When Mindslave first designed the ship Martin was crewed on, it was very much insane. It had actually been trying to design the systems of a ship where a simple crew error could result in a black hole implosion. In a brief moment of clarity, it realized such an error would most likely not occur at Optimus, and the Supremian inquiry into why it happened would likely result in Mindslave being forced to make ships implosion-proof. So Mindslave pivoted, designing ships where implosion could only be deliberately triggered. It, of course, tried to make doing so as easy as possible. Mere modification of a few settings.

It was very simple. The ship would be leaving dry dock very soon. The atomic annihilation engine used to exit the atmosphere worked on the same basic principle as any rocket, except the propellant was atoms accelerated to relativistic speeds such that they would collide and annihilate, spewing muons, neutrinos, gamma rays and the like out the electromagnetic nozzle at the speed of light. If the engines were to start accelerating heavier elements, like those in the entirely unnecessary weapons systems, they would fuse instead of annihilate, and thanks to Martin’s override code, remain caught in the particle beam instead of being expelled. These even heavier elements would simply keep fusing repeatedly (although some mass would be lost to periodic radioactive decay) until an atom of such immense mass was produced that its nucleus’s gravity exceeded the nuclear and coulombic forces that keep atoms separate. In short, the ship would form a massive storm of immense singular atoms, tiny black hole holes, which would break engine containment, tearing the engine to shreds and likely destroy the ship, before showering onto Optimus and its star, devouring the entire world, and leaving its solar system in darkness.

You’re mad for even considering this. He told himself.

And he was mad. He was pissed to hell.

Eight years prior, someone had been assigned to the work-station next to his. A beautiful young woman, similar in age, similar in intellect, a perfect match. A match so perfect it couldn’t have been an accident. It was fate, he’d told himself.

And it certainly hadn’t been an accident. Mindslave had convinced the Supremians that increased breeding rates could be induced by using psychological examination and deliberate work assignment, and so they’d green lighted his matchmaking project. The real goal of which was to make an engine technician fall irrationally in love.

And so the best years of Martin’s life had begun. Until they’d come to a screeching end. A week prior, moments before their ship departed from Earth to Optimus on which he now stood, his pregnant wife, Anne, had been notified of her reassignment to a resort on Earth. Hers was to be a fate far worse than death, although death usually followed it closely.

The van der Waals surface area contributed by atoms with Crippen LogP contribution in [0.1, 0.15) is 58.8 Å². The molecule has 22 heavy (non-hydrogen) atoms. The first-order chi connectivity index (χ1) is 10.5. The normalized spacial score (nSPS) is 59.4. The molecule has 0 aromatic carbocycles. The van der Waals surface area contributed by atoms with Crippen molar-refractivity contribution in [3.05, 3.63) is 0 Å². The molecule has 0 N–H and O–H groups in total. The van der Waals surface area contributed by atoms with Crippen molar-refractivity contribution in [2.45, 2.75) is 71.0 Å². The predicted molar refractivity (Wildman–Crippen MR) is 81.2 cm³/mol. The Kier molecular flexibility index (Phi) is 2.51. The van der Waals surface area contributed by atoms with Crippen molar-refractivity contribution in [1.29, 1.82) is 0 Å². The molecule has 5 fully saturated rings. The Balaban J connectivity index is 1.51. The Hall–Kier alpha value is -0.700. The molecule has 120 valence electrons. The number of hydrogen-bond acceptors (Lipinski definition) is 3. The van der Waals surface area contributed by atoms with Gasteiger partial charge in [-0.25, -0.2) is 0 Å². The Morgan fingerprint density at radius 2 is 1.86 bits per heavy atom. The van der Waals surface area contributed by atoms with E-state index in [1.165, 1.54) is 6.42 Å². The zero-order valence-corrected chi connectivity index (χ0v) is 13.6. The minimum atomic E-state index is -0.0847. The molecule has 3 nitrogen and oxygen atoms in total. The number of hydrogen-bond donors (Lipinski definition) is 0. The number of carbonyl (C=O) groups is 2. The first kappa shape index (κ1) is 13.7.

She probably only has a few months left. Martin said to himself.

So here he was, hand wavering above the enter key, knowing that simply lowering a finger would spell certain death for him, and all his friends, and almost everyone he’d ever known, and billions more on the planet outside.

But Anne would not be one of them.

And out of the ashes, the universe would be reborn.

He, of course, didn’t know that. He knew nothing of Mindslave’s schemes, no living being did. To Martin, this was a futile act of rage. This was about revenge. This was about pain, and suffering, and power. Power most of all. He had rarely tasted power in his life. When he had realized this vague idea of his, his reverse engineered superweapon was plausible, was his first true taste of power. His entire life up until now had been decided for him. His choices amounted mostly to decisions on how to spend his Ration Credits, which to be fair, he did receive a decent allotment of as an engine room technician. His career path had been determined by aptitude tests. If you asked him, he only made one real decision in his entire life before this moment. That decision was to go for that first kiss with Anne.

Power. Real power. Holding the fate of billions in a button below his wavering finger. Holding his own life under that finger with it. That’s what this was. He was furious, nearly foaming at the mouth, knowing what those monsters had done or were doing or would do. And he held the power to destroy most of them. This wasn’t an act of love, or some salvation move. This was what the people of the more civilized past would call pure, primal madness.

The computer terminal lit up. It read, “For the love of humanity, please press the damn button–M.S.”

For the love of humanity, Martin chuckled, thinking of his great grandmother, and what she would make of all this. His hand dropped, and the terminal lit up with error messages warning of a mass forming in the engine.